In fact, most of us have engaged in some of these behaviors, even if unintentionally. This makes it difficult to know whether your partner is a gaslighter or just struggling with normal things.

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Traits to qualify as gaslighting:

  • It must be happening consistently over time. Is your partner trying to weaken or deceive you? Or are they simply expressing their own truth, which is different from yours?
  • It happens in multiple areas of your relationship. Most gaslighters tend to use gaslighting to cope with problems in general, so it’s usually (not always) happening in multiple ways in the relationship.
  • Your gut sense is warning you. You know the old saying, “Where there’s smoke there’s fire.” Your gut is tuned into the warning signs of gaslighting. If you sense something’s not quite right, that’s your body telling you to pay attention.
  • No signs of internal struggle. If you see your partner struggling inside themselves with the issue you’re experiencing as gaslighting, it’s probably not gaslighting.
  • An absence of heartfelt effort to include or understand you. Gaslighters declare things, they are not curious or interested in your side, only in declaring themselves the one who is right.

To prevent gaslighting, trust but verify.

Trust your own gut sense. But not so much that you don’t bother to verify. If your gut smells “smoke,” keep your eyes wide open and watch closely for the fire.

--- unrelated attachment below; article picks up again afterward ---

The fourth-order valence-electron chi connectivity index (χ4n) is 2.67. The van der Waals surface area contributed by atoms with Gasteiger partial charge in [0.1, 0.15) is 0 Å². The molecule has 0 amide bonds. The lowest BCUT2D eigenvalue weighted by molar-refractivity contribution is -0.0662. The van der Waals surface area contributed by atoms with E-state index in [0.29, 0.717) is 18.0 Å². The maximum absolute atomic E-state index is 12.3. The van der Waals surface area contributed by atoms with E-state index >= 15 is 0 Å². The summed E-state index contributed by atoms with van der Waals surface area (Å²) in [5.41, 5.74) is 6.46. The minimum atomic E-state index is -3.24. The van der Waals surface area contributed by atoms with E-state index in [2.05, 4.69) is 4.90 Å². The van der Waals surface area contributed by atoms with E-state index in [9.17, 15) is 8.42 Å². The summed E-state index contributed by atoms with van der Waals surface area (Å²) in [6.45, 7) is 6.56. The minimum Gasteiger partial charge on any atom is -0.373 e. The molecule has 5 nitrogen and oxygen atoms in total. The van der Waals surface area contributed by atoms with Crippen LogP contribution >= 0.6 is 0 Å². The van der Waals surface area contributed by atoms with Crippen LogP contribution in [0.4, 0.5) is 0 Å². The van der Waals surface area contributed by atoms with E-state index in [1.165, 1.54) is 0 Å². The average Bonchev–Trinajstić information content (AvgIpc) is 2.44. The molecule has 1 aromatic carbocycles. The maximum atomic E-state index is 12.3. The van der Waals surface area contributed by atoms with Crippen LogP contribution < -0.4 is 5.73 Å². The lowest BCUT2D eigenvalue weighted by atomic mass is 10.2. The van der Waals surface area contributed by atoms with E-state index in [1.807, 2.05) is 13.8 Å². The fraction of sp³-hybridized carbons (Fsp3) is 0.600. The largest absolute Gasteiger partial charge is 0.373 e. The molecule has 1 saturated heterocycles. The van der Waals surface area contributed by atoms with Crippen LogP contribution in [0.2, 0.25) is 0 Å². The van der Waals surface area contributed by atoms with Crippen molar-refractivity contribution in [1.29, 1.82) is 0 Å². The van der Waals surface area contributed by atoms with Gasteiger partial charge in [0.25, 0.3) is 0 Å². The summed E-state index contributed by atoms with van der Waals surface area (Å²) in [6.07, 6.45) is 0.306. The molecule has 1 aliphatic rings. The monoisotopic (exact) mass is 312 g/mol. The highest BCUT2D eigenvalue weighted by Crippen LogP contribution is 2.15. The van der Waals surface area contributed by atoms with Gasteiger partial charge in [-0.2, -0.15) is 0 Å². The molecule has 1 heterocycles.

It’s very important to not throw out a partner who is genuinely struggling, especially if the source of the behaviors is Childhood Emotional Neglect or CEN. Those acting out of a lack of emotional awareness from CEN are not acting out of malice or a quest for power and can learn emotional skills once they understand the problem.

But, in general, gaslighting is a warning sign of much bigger problems in a partner. It should not be tolerated or accepted. It’s your job to protect your own heart, your reality, your experience, your feelings, and your sense of self. Do not let anyone take that away from you, no matter how much you love them.

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Jonice Webb has a Ph.D. in clinical psychology and specializes in childhood emotional neglect. She is the author of the book Running On Empty: Overcome Your Childhood Emotional Neglect